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Ford's sales in China grew 3.7% in 2021, GM's remained flat

Jordyn Grzelewski
The Detroit News

Ford Motor Co.'s sales in Greater China ticked up 3.7% in 2021 compared with 2020, while rival General Motors Co.'s year-over-year sales in the world's largest auto market stayed flat amid an ongoing semiconductor chip shortage that hampered vehicle production worldwide last year.

Ford sold approximately 624,000 vehicles in China and Taiwan last year, up from 602,627 sales in 2020. GM, meanwhile, sold about 2.9 million vehicles in China, the same as it did in 2020.

In the fourth quarter, Ford sold more than 167,000 vehicles in the region, up 11.9% from the previous quarter. 

Underpinning the overall growth in sales was Ford's luxury Lincoln division, which notched a record 91,000 sales for the year — outselling Lincoln in the U.S., where the brand had just under 87,000 sales, and surpassing by nearly 50% the brand's 2020 China sales of roughly 61,700 units. In the fourth quarter, Lincoln sales were up 13.1% year-over-year.

"Ford starts 2022 with strong momentum from the execution of our China 2.0 plans centered on a robust portfolio and electrification," Anning Chen, president and CEO of Ford China, said in a statement. "The steady rollout of new vehicles — including the locally built Ford Mustang Mach-E, Ford EVOS and Lincoln Zephyr — combined with the launch of Ford's network of direct-to-customer battery electric vehicle stores positions us well for growth ahead."

Lincoln debuted its first locally-produced sedan – the all-new Lincoln Zephyr – in China at Auto Guangzhou.

In 2021, Ford began building out a direct sales network for its electric vehicles in the region and in the fall launched the locally-assembled version of its all-electric Mustang Mach-E to customers in China, which is the top country for EV sales. The automaker so far has opened 25 direct-to-consumer stores for battery-electric vehicles as part of a plan to establish a network of more than 100 stores in major cities across China.

Ford-branded passenger vehicle sales of approximately 237,000 units were down 1.4% from 2020. Ford SUV sales of more than 140,000 units were up 0.6%. The automaker also reported "strong demand" for sedans, with sales up for models such as the Ford Mondeo and Ford Taurus.

On the commercial vehicle side, Ford and its manufacturing partner Jiangling Motors Corporation reported 264,000 sales in 2021, down 1.8% year-over-year. Ford Transit sales were up 1.4%. And JMC brand commercial vehicle sales of more than 211,000 units were down 2.2%.

Ford does not break down by segment or brand the vehicles it sells in Taiwan, but those units are part of the total sales number the automaker reports.

The release did not provide breakdown of vehicles sold in Taiwan which are counted as part of the 624,000 total as part of Ford’s Greater China results.

Detroit's automakers historically have struggled to succeed in China. Ford's sales there had been pulled down by lack of demand for an aging vehicle lineup, but recently have improved since the automaker launched its China 2.0 strategy aimed at accelerating the changeover of its lineup and introducing more locally-made vehicles in line with the preferences of customers in the region.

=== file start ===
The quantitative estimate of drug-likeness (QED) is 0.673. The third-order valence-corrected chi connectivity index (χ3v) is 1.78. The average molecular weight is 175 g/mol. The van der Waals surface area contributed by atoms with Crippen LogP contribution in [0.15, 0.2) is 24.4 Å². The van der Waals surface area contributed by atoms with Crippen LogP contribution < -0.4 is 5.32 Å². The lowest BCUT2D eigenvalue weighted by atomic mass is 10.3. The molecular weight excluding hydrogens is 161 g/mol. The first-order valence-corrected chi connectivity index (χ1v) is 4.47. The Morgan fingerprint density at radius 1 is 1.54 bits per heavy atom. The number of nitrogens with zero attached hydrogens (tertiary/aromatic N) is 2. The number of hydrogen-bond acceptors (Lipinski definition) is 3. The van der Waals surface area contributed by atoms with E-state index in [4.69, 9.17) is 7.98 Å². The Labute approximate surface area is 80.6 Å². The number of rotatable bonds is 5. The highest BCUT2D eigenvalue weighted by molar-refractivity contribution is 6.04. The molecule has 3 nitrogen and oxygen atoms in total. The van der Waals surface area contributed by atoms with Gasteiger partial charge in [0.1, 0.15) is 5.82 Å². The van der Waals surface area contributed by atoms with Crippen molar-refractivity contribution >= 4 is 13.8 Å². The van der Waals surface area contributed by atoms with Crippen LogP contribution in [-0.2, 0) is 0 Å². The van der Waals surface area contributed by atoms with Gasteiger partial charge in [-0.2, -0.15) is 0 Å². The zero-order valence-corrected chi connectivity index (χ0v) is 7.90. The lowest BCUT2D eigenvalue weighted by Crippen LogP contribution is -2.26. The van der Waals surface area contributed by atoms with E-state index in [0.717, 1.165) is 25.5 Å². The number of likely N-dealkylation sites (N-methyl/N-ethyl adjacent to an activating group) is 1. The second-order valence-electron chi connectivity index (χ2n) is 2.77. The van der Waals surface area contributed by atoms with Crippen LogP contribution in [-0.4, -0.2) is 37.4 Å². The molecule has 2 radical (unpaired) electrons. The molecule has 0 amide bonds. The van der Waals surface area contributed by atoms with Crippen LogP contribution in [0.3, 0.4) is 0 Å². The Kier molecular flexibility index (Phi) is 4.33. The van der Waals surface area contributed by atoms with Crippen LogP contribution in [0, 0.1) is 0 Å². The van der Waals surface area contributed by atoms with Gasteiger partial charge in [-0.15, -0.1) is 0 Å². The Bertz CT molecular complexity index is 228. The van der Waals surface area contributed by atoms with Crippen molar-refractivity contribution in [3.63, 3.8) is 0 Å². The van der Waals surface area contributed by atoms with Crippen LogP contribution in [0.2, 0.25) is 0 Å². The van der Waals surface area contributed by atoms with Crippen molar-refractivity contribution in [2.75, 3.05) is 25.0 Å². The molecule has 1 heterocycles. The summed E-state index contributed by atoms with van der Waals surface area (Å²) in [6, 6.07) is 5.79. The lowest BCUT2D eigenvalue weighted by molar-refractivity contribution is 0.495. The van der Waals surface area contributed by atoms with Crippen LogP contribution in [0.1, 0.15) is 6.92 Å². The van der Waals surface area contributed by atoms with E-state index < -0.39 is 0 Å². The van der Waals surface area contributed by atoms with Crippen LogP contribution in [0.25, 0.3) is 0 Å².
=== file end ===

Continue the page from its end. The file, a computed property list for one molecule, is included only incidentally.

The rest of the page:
General Motors Co. too, has sought to realign its lineup in China. The Detroit automaker noted in its sales release earlier this week that it has an "intensive launch cadence" planned for its brands in China in 2022. More than 20 new and refreshed models will be introduced, with the focus on luxury and premium models as well as new energy vehicles including EVs.

“As the challenges brought by the macro environment persisted, we stayed focused on delivering high-quality products and services to satisfy our customers while moving forward on our commitment to create a future of zero crashes, zero emissions and zero congestion,” Julian Blissett, GM executive vice president and president of GM China, said in a statement. “We are optimistic about the outlook for the industry and our performance in 2022.”

By brand, Cadillac had record sales of more than 230,000 units in 2021. Buick delivered nearly 820,000 units, while Chevrolet deliveries totaled about 230,000 vehicles. Baojun had more than 210,000 sales and Wuling sold about 1.4 million units.

As GM accelerates its shift toward zero-emissions vehicles and aims to hit ambitious electrification targets, the automaker noted that a "wide spectrum" of vehicle models on its Ultium platform, across Cadillac, Buick and Chevrolet, will be introduced in China, led by the forthcoming Cadillac Lyriq. GM's first Ultium Center, where battery packs for locally-built EVs are assembled, opened in Shanghai in October.

Meanwhile, data and analytics firm GlobalData on Friday released a new report Friday predicting that China will maintain its dominance in the EV market in 2022.

“In 2020, 48% of all EVs on the road could be found in China — more than the combined figure for the US and Europe. China’s EV fleet will be 60% of the world’s total by 2030," GlobalData analyst Amrit Dhami said in a statement. “China’s large domestic market, raw materials access, and favorable government policies mean it will continue to dominate the EV landscape and won’t be as disadvantaged by the lithium shortage."

In the U.S., Ford's sales fell 6.8% in 2021 to about 1.9 million. GM's U.S. sales slid 13% to roughly 2.2 million vehicles — and the automaker ceded its No. 1 U.S. sales position for the first time in 90 years. 


Twitter: @JGrzelewski